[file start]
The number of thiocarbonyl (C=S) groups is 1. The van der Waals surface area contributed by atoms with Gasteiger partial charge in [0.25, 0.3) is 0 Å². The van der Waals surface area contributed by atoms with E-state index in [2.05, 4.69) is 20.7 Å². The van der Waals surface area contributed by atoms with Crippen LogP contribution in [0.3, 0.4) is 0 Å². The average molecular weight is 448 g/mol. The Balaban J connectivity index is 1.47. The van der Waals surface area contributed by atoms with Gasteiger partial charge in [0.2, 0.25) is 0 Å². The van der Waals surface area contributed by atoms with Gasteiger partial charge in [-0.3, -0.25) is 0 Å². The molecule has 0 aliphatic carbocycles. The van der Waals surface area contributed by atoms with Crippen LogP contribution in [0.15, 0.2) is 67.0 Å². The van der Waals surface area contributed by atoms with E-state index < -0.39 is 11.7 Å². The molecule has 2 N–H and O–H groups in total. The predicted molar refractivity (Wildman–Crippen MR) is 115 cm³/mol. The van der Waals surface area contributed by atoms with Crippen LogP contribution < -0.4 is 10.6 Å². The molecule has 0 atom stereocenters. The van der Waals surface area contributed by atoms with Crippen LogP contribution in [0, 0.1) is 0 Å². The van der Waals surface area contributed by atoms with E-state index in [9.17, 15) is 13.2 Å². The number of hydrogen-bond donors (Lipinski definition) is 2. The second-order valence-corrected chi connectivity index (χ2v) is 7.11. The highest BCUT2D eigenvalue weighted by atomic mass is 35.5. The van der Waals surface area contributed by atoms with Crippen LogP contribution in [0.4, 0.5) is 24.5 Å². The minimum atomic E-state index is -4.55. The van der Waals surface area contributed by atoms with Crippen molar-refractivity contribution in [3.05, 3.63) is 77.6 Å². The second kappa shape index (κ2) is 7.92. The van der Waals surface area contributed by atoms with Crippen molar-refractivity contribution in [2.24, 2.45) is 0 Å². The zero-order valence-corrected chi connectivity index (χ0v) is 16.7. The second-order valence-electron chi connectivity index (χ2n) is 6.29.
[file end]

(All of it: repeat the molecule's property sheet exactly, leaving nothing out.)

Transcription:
The number of thiocarbonyl (C=S) groups is 1. The van der Waals surface area contributed by atoms with Gasteiger partial charge in [0.25, 0.3) is 0 Å². The van der Waals surface area contributed by atoms with E-state index in [2.05, 4.69) is 20.7 Å². The van der Waals surface area contributed by atoms with Crippen LogP contribution in [0.3, 0.4) is 0 Å². The average molecular weight is 448 g/mol. The Balaban J connectivity index is 1.47. The van der Waals surface area contributed by atoms with Gasteiger partial charge in [0.2, 0.25) is 0 Å². The van der Waals surface area contributed by atoms with Gasteiger partial charge in [-0.3, -0.25) is 0 Å². The molecule has 0 aliphatic carbocycles. The van der Waals surface area contributed by atoms with Crippen LogP contribution in [0.15, 0.2) is 67.0 Å². The van der Waals surface area contributed by atoms with E-state index < -0.39 is 11.7 Å². The molecule has 2 N–H and O–H groups in total. The predicted molar refractivity (Wildman–Crippen MR) is 115 cm³/mol. The van der Waals surface area contributed by atoms with Crippen LogP contribution < -0.4 is 10.6 Å². The molecule has 0 atom stereocenters. The van der Waals surface area contributed by atoms with Crippen LogP contribution in [0, 0.1) is 0 Å². The van der Waals surface area contributed by atoms with E-state index in [9.17, 15) is 13.2 Å². The number of hydrogen-bond donors (Lipinski definition) is 2. The second-order valence-corrected chi connectivity index (χ2v) is 7.11. The highest BCUT2D eigenvalue weighted by atomic mass is 35.5. The van der Waals surface area contributed by atoms with Crippen LogP contribution in [0.4, 0.5) is 24.5 Å². The minimum atomic E-state index is -4.55. The van der Waals surface area contributed by atoms with Crippen molar-refractivity contribution in [3.05, 3.63) is 77.6 Å². The second kappa shape index (κ2) is 7.92. The van der Waals surface area contributed by atoms with Crippen molar-refractivity contribution in [2.24, 2.45) is 0 Å². The zero-order valence-corrected chi connectivity index (χ0v) is 16.7. The second-order valence-electron chi connectivity index (χ2n) is 6.29.